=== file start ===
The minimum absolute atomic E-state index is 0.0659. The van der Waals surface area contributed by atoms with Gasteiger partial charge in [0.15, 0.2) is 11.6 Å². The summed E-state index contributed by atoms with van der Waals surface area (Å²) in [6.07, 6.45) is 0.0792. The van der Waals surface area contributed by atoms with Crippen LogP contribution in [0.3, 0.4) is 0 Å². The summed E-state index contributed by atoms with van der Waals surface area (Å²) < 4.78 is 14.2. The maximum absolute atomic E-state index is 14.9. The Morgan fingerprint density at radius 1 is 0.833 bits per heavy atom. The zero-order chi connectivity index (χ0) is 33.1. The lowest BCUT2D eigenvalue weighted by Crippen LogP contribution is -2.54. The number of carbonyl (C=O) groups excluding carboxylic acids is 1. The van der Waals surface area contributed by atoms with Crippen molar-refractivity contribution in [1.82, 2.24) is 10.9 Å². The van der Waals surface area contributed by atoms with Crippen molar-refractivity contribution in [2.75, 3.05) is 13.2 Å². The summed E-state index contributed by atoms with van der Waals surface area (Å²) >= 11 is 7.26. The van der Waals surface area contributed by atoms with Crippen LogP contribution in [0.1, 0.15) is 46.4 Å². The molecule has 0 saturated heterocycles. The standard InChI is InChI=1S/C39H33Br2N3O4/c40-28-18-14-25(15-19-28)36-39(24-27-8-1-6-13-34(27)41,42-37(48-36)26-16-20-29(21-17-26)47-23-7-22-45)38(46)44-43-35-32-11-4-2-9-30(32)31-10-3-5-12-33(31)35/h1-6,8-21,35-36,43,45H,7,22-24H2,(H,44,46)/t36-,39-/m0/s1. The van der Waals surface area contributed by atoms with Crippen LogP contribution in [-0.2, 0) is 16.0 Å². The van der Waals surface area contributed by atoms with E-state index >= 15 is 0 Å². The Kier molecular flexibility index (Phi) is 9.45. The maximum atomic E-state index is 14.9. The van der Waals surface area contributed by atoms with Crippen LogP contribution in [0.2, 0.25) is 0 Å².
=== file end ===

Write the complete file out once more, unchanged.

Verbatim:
The minimum absolute atomic E-state index is 0.0659. The van der Waals surface area contributed by atoms with Gasteiger partial charge in [0.15, 0.2) is 11.6 Å². The summed E-state index contributed by atoms with van der Waals surface area (Å²) in [6.07, 6.45) is 0.0792. The van der Waals surface area contributed by atoms with Crippen LogP contribution in [0.3, 0.4) is 0 Å². The summed E-state index contributed by atoms with van der Waals surface area (Å²) < 4.78 is 14.2. The maximum absolute atomic E-state index is 14.9. The Morgan fingerprint density at radius 1 is 0.833 bits per heavy atom. The zero-order chi connectivity index (χ0) is 33.1. The lowest BCUT2D eigenvalue weighted by Crippen LogP contribution is -2.54. The number of carbonyl (C=O) groups excluding carboxylic acids is 1. The van der Waals surface area contributed by atoms with Crippen molar-refractivity contribution in [1.82, 2.24) is 10.9 Å². The van der Waals surface area contributed by atoms with Crippen molar-refractivity contribution in [2.75, 3.05) is 13.2 Å². The summed E-state index contributed by atoms with van der Waals surface area (Å²) >= 11 is 7.26. The van der Waals surface area contributed by atoms with Crippen LogP contribution in [0.1, 0.15) is 46.4 Å². The molecule has 0 saturated heterocycles. The standard InChI is InChI=1S/C39H33Br2N3O4/c40-28-18-14-25(15-19-28)36-39(24-27-8-1-6-13-34(27)41,42-37(48-36)26-16-20-29(21-17-26)47-23-7-22-45)38(46)44-43-35-32-11-4-2-9-30(32)31-10-3-5-12-33(31)35/h1-6,8-21,35-36,43,45H,7,22-24H2,(H,44,46)/t36-,39-/m0/s1. The van der Waals surface area contributed by atoms with Crippen LogP contribution in [-0.2, 0) is 16.0 Å². The van der Waals surface area contributed by atoms with E-state index >= 15 is 0 Å². The Kier molecular flexibility index (Phi) is 9.45. The maximum atomic E-state index is 14.9. The van der Waals surface area contributed by atoms with Crippen LogP contribution in [0.2, 0.25) is 0 Å².